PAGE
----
When I first started going without wheat, I went to a Whole Foods to “get some flour.” Once I got there, I quickly realized I should have done my homework. There were about one zillion types of flour, which I soon found out (once I was home) did different types of things.

That’s right. All non-wheat flours are not the same. Here are the ones I keep on hand, which it seems that I use most often.

  • Spelt
  • White rice flour
  • Brown rice flour
  • Barley flour
  • Gluten-free all purpose mix (though I have to say I wasn’t thrilled with the outcome of cooking with it.)

Personally, I don’t think that keeping soy or potato flours on hand is necessary. Soy has such a strong taste and smell that you’ll hardly reach for it. Potato flour, at least for me, has been pretty hard to find. I do have potato starch, but rarely use it.

I also recommend keeping rolled oats (for oatmeal) on hand. You can put them into a food processor to make oat flour! That’s double duty, which is my kind of thing. While you’re at the store and in the mood to spend some cash, look into Arrowroot powder and Xanthum Gum. We have Arrowroot, which is a thickner, but I did not buy the Xanthum because of the price. I might eventually, but if you rarely have a chance to get to a specialty store, I’d suggest keeping some on hand.

Tell someone you can’t have wheat and they’ll most likely look at you and say “What do you eat?” Honestly? Right now, it is a lot of string cheese and apples. I have used Pamela’s Wheat-Free Bread Mix before and loved it. But, like many specialty items, it is expensive (I want to say $5 for a bag). It was a great bread, but not one I could use to make a sandwich.

So, I started looking online to find a bread I could make myself…from scratch. This takes quite a few ingredients, but if you’re a wheat-free baker, you should get used to having these on hands. I do have to tell you that I found the recipe here, but figured I’d give my take on the product.

Allergens: Soy (The recipe calls for egg, but I used an egg replacer.)


2 teaspoons granulated sugar

1/2 cup warm water

1 package active dry yeast (or 2.25 teaspoons if you buy in bulk)

1 1/4 cup water

1/4 cup non-hydrogenated vegetable shortening

1 cup brown rice flour

2 cups white rice flour

1/4 cup granulated sugar

4 teaspoons of Xanthum Gum (or, if you’re cheap like me, 1 tablespoon of dry pectin)

1/3 cup soy powder (can use 2/3 powdered milk if you can’t have soy)

1.5 teaspoons salt

2 eggs

Dissolve the 2 tea. sugar and 1/2 cup water in a small bowl. Pour the yeast on top and mix, otherwise it rises REALLY slow. Set aside for 10 minutes or until it is really foamy.

Combine the water and shortening in a saucepan until it melts. Set aside until it is lukewarm.

Combine the dry ingredients in a mixing bowl, then add the yeast. Blend and then add the shortening/water mix. Blend again. Add in the eggs or your egg replacer.

At this point, you should knead the bread for a few minutes. If you’re like me and have never kneaded bread in your life, here’s a little primer on how to do so. Let me point out that you SHOULD NOT knead bread on wax paper. It just doesn’t work. Do it on your counter top or on the table.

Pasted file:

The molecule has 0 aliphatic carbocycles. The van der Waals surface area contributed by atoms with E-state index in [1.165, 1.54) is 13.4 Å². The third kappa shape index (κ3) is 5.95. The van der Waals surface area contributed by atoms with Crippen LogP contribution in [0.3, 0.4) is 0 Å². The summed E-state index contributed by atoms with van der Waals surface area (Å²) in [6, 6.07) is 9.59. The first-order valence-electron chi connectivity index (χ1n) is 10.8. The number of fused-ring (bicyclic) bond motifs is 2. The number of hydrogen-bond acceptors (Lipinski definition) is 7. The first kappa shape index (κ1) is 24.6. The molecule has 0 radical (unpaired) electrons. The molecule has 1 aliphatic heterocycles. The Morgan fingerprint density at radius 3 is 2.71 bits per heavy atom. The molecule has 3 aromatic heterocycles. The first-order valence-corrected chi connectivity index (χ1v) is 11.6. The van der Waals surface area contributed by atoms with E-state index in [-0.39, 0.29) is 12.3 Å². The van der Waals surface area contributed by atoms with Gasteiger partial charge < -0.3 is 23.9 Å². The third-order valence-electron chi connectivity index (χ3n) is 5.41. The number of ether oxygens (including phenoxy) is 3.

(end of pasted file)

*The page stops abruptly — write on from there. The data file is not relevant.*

Place the dough in a warm place (anywhere here in Texas is warm!) for about an hour, letting it double. For some reason, mine didn’t double. Place your dough in greased pan(s) about 3/4 full.

Cook uncovered at 400F for 10 minutes. Cover with foil and bake for 50 more minutes.

The Verdict: My bread didn’t rise, thanks to my not kneading it enough. KNEAD YOUR BREAD, PEOPLE. Otherwise, it tasted pretty good…though I think it could have been a tad sweeter. I’d like to try it again, though I’d add a bit more sugar and knead the ever-living daylights out of it.

Since I live in Texas, eating Tex-mex is as normal to me as walking. I love Mexican food and would eat it all the time, if I could. While I like a corn tortilla on a hard taco or enchiladas, I am not a fan of the corn tortillas on their own.

I am a tortilla snob.

Part of the problem with having multiple allergies to deal with is that you often end up having to make a lot of your food. For me, that includes “flour” tortillas. I found a recipe for flour tortillas and then started changing it for my needs.

Allergens: Soy


1 3/4 cup white rice flour

1/8 cup soy flour (gives the tortillas a bit more flavor)

1/4 cup brown rice flour

1/4 cup potato starch

1 teaspoon salt

2 teaspoons baking powder

1 tablespoon non-hydrogenated shortening

1 cup warm water (add more if needed)

Combine the flours, salt and baking powder. Add in the shortening and mix with a fork or your hands. Slowly add in the water. In theory, you are supposed to have a dough that is soft but not sticky. That didn’t happen for me. I kept adding more flour and more water and it just didn’t work. It never got non-sticky and soft. My suggestion is to mix the ingredients and add water until it is the consistency of cake batter. If the mixture is too watery, I’d add in a bit more of the brown or white rice flour but NOT the soy.

Remember, this is a learning process for all of us!

Heat up a pan without any oil. Get a ladle and pour some batter on the pan like you would to make pancakes. Here’s the trick that worked for me: Start slowly and spread the batter out with your ladle to make it as thin as possible. I found that when I made several “puddles” on the ladle (close together) and then used my ladle to connect that it worked well. Flip when the bottom is turning brown.

Verdict: These are not traditional “flour” tortillas, due to the alternative flours used. We joked that they were pancakes, though they did have the taste of a flour tortilla. My husband enjoyed them and requested more. They also taste good heated up with some “butter” on them. I will be remaking this recipe soon, so I might be re-tweaking it.